Ground penetrating radar (GPR) survey is one of a number of methods used in archaeological geophysics. GPR can be used to detect and map subsurface archaeological artifacts, features, and patterning.


Ground penetrating radar survey of an archaeological site in Jordan.
GPR depth slices showing a crypt in an historic cemetery. These planview maps show subsurface structures at different depths. Sixty lines of data - individually representing vertical profiles - were collected and assembled as a 3-dimensional data array that can be horizontally "sliced" at different depths.)
GPR depth section (profile) showing a single line of data from the survey of the historic crypt shown above. The domed roof of the crypt can be seen betwee 1 and 2.5 meters below surface.
The concept of radar is familiar to most people. With ground penetrating radar, the radar signal – an electromagnetic pulse – is directed into the ground. Subsurface objects and stratigraphy (layering) will cause reflections that are picked up by a receiver. The travel time of the reflected signal indicates the depth. Data may be plotted as profiles, as planview maps isolating specific depths, or as three-dimensional models.

GPR can be a powerful tool in favorable conditions (uniform sandy soils are ideal). Like other geophyscal methods used in archaeology (and unlike excavation) it can locate artifacts and map features without any risk of damaging them. Among methods used in archaeological geophysics it is unique both in its ability to detect some spatially small objects at relatively great depths and in its ability to distinguish the depth of anomaly sources. The principal disadvantage of GPR is that it is severely limited by less-than-ideal environmental conditions. Fine-grained sediments (clays and silts) are often problematic because their high electrical conductivity causes loss of signal strength; rocky or heterogeneous sediments scatter the GPR signal, weakening the useful signal while increasing extraneous noise.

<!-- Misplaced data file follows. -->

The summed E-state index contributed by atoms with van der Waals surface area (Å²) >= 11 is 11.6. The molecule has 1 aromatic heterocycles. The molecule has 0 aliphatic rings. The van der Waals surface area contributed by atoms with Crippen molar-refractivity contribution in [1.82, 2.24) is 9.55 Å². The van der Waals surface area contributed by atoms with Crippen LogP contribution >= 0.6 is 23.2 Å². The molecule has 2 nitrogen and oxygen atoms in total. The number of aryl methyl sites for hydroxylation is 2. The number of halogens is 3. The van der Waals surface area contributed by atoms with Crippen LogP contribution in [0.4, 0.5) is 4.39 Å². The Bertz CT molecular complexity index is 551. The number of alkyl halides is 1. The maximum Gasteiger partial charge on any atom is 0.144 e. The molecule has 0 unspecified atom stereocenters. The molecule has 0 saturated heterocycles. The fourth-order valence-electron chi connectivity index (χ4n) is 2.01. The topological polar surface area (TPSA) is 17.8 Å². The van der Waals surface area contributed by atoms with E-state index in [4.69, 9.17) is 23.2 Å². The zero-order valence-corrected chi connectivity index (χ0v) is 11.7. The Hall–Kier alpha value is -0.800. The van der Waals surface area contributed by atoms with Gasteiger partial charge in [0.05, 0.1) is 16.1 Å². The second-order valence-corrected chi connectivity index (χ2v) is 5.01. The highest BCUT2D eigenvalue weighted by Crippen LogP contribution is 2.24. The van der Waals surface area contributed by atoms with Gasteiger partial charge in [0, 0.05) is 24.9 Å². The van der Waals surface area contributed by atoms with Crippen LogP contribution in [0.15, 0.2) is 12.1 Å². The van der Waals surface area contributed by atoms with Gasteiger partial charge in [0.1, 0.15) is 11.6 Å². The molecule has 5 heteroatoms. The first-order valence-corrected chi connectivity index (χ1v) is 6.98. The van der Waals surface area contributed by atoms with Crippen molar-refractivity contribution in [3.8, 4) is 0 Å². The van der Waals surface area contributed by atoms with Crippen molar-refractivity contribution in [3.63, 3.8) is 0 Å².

Individual lines of GPR data represent a sectional (profile) view of the subsurface. Multiple lines of data systematically collected over an area may be used to construct three-dimensional or tomographic images. Data may be presented as three-dimensional blocks, or as horizontal or vertical slices. Horizontal slices (known as "depth slices" or "time slices") are essentially planview maps isolating specific depths. Time-slicing has become standard practice in archaeological applications, because horizontal patterning is often the most important indicator of cultural activities.[1]

Further reading

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A general overview of geophysical methods in archaeology can be found in the following works:

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Notes and references

  1. Conyers, Lawrence B. And Dean Goodman 1997 Ground Penetrating Radar: An Introduction for Archaeologists. Walnut Creek, CA.: Altamira Press